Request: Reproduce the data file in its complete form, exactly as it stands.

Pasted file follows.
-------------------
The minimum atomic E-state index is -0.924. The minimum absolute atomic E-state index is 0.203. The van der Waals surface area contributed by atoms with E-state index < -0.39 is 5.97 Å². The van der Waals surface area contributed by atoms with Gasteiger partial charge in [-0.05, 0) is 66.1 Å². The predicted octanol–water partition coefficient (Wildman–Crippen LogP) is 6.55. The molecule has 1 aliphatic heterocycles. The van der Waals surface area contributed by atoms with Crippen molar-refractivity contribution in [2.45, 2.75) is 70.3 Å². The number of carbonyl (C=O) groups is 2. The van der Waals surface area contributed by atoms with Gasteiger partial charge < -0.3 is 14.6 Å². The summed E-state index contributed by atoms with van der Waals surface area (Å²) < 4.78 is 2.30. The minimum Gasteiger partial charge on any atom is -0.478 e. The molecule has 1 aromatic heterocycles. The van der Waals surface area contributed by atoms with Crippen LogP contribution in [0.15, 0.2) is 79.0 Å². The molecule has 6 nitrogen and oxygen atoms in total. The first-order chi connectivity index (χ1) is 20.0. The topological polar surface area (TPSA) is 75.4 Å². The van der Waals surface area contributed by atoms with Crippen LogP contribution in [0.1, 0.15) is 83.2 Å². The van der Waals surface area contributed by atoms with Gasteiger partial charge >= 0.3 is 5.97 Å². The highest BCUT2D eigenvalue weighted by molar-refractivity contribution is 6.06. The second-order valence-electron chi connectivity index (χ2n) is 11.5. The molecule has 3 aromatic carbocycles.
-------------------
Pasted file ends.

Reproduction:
The minimum atomic E-state index is -0.924. The minimum absolute atomic E-state index is 0.203. The van der Waals surface area contributed by atoms with E-state index < -0.39 is 5.97 Å². The van der Waals surface area contributed by atoms with Gasteiger partial charge in [-0.05, 0) is 66.1 Å². The predicted octanol–water partition coefficient (Wildman–Crippen LogP) is 6.55. The molecule has 1 aliphatic heterocycles. The van der Waals surface area contributed by atoms with Crippen molar-refractivity contribution in [2.45, 2.75) is 70.3 Å². The number of carbonyl (C=O) groups is 2. The van der Waals surface area contributed by atoms with Gasteiger partial charge < -0.3 is 14.6 Å². The summed E-state index contributed by atoms with van der Waals surface area (Å²) < 4.78 is 2.30. The minimum Gasteiger partial charge on any atom is -0.478 e. The molecule has 1 aromatic heterocycles. The van der Waals surface area contributed by atoms with Crippen LogP contribution in [0.15, 0.2) is 79.0 Å². The molecule has 6 nitrogen and oxygen atoms in total. The first-order chi connectivity index (χ1) is 20.0. The topological polar surface area (TPSA) is 75.4 Å². The van der Waals surface area contributed by atoms with Crippen LogP contribution in [0.1, 0.15) is 83.2 Å². The van der Waals surface area contributed by atoms with Gasteiger partial charge >= 0.3 is 5.97 Å². The highest BCUT2D eigenvalue weighted by molar-refractivity contribution is 6.06. The second-order valence-electron chi connectivity index (χ2n) is 11.5. The molecule has 3 aromatic carbocycles.